Select Page

The Muscular System: How We Move Around

The Muscular System: How We Move Around

The muscular system is one of the most fascinating aspects of the body. It consists of a variety of cells including neurons and muscle cells. Without it, we would not be able to function efficiently. It can be a complex system to understand, so I am going to lay out the basics while introducing you to some terms you might not have heard of.

Muscles of a Running Man

Location and Locomotion of Muscles

There are two important terms to know when referring to location of muscles. The first is somatic, which refers to muscles that are directly associated with moving the body. These muscles can be controlled and are considered to be voluntary. An example of a somatic muscle would be the diaphragm.

The second type is visceral muscles. Visceral muscles include the blood vessels and gut, and they are usually smooth. Visceral muscles are not voluntary. Somatic vessels are usually, but not always, associated with the appendicular skeleton (the limbs) and visceral is typically associated with the axial skeleton (center of the body, or the axis.)

There are also different forms of locomotion related to muscles. The first type is saltational, which refers to having powerful legs and having forelimbs different from the hindlimbs. An example would be a cat or dog. The next type is cursorial, which means that the organism has no real muscles in the fingers and toes. Humans would be an example of this.

Finally, there is aerial locomotion. These organisms, such as birds, have a reduced spine and more bone fusion. Otherwise, birds would constantly be working against themselves and would not be efficient fliers. Organisms may not belong to only one category, but may belong to more.

Cell Types: What Makes Them Unique?

The types of muscle cells are very interesting because there are many similarities, but there are also many differences. Smooth muscle is the most unique because it has very little in common with the other types. It is weaker and less organized. Smooth muscles can be found in your stomach and intestines.

Like cardiac muscle cells, contraction of smooth muscle is involuntary and uninucleate. Cardiac muscle cells have a few unique characteristics including automaticity and autorhythymicity. Automaticity means that the single cells of the heart are able to contract on their own and autorhythymicity means that the contractions of the cells are synchronous.

Furthermore, cardiac muscle cells also have intercalated disks, or desmosomes, that allow the cells to stick together. Skeletal muscle cells and cardiac cells have striations (or divisions) but that is where the similarities end. When you think of muscles, the image that comes to mind is most likely a skeletal muscle. These muscle cells are long and have many nuclei. An example of a skeletal muscle would be your triceps and biceps.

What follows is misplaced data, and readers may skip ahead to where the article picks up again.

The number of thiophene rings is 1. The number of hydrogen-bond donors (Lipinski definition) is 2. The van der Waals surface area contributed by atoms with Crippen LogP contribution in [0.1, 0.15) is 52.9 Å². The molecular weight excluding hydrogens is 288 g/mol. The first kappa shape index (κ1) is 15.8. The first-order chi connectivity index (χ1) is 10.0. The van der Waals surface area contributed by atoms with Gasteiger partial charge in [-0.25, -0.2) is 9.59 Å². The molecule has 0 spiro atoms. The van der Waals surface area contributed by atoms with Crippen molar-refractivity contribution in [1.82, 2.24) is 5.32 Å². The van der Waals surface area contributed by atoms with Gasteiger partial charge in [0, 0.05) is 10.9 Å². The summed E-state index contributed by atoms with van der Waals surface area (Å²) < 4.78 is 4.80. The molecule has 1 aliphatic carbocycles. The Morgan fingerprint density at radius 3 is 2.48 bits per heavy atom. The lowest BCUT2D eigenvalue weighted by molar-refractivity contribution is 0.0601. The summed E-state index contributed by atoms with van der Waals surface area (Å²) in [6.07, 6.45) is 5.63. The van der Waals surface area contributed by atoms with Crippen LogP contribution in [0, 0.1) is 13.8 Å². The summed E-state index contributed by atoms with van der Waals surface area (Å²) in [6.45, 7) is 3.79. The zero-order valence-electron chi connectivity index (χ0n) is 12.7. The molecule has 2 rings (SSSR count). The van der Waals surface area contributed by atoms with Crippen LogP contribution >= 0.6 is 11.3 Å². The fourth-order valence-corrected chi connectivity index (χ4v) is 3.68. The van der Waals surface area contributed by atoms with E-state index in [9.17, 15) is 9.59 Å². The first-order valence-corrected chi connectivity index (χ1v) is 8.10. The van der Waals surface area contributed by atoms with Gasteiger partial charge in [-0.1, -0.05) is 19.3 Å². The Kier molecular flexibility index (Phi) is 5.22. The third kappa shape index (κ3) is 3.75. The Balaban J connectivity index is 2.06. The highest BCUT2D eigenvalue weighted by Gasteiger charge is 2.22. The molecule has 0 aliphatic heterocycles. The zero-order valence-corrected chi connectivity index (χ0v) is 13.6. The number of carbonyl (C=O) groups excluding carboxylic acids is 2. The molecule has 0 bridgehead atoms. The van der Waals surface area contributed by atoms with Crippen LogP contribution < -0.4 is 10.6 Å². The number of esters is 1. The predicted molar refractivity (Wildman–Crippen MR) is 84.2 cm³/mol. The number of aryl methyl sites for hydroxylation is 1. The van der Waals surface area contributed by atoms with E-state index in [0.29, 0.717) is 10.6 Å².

Muscle Anatomy and Contractions Made Simple

Muscle contractions are controlled by the muscle fibers, which are composed of muscle cells. One important thing to remember about these fibers is that strength is not equal at all lengths. In general, shorter muscles are stronger. Length allows speed, which is a result of the sarcomeres (functional unit of the muscle cell) contract at the same speed, but a long muscle, such as in your legs, can cover a larger distance in a short amount of time.

Insertion of the muscle also has an impact. If the insertion is distal (farther from the body’s axis) the muscle is stronger but slower. Likewise, if the insertion is proximal (closer to the body’s axis), the muscle will act faster, buy will not be as strong. A stimulation frequency exists that allows muscles to only use the amount of energy that is needed.

Muscle contractions begin in the central nervous system, and this applies for voluntary and involuntary movement. This causes a motor neuron (a nerve cell specific to movement) to activate. The axon of the neuron carries a signal (called an action potential), which is taken to the ends of the muscle fibers.

Next, a neurotransmitter called acetylcholine (or ACH) is released and causes the action potential to travel through the muscle fibers. Finally, calcium ions are released, which triggers troponin and tropomyosin to move along the fibers. All of these steps lead to the contraction of a muscle. It is also important to remember that all muscle types contract in a similar manner.

Muscles also exhibit something called fused tetanus. This term is used to describe a muscle that is unable to relax between impulses. The contraction steps are complicated, but this gives you the most important information about how muscles allow us to move.

Now, you have all the basic knowledge of the muscular system and probably some information you may not have known. The subtle differences between cell types and locomotion are part of what makes the system interesting, and efficient. I hope you enjoyed reading and learned something new.

About The Author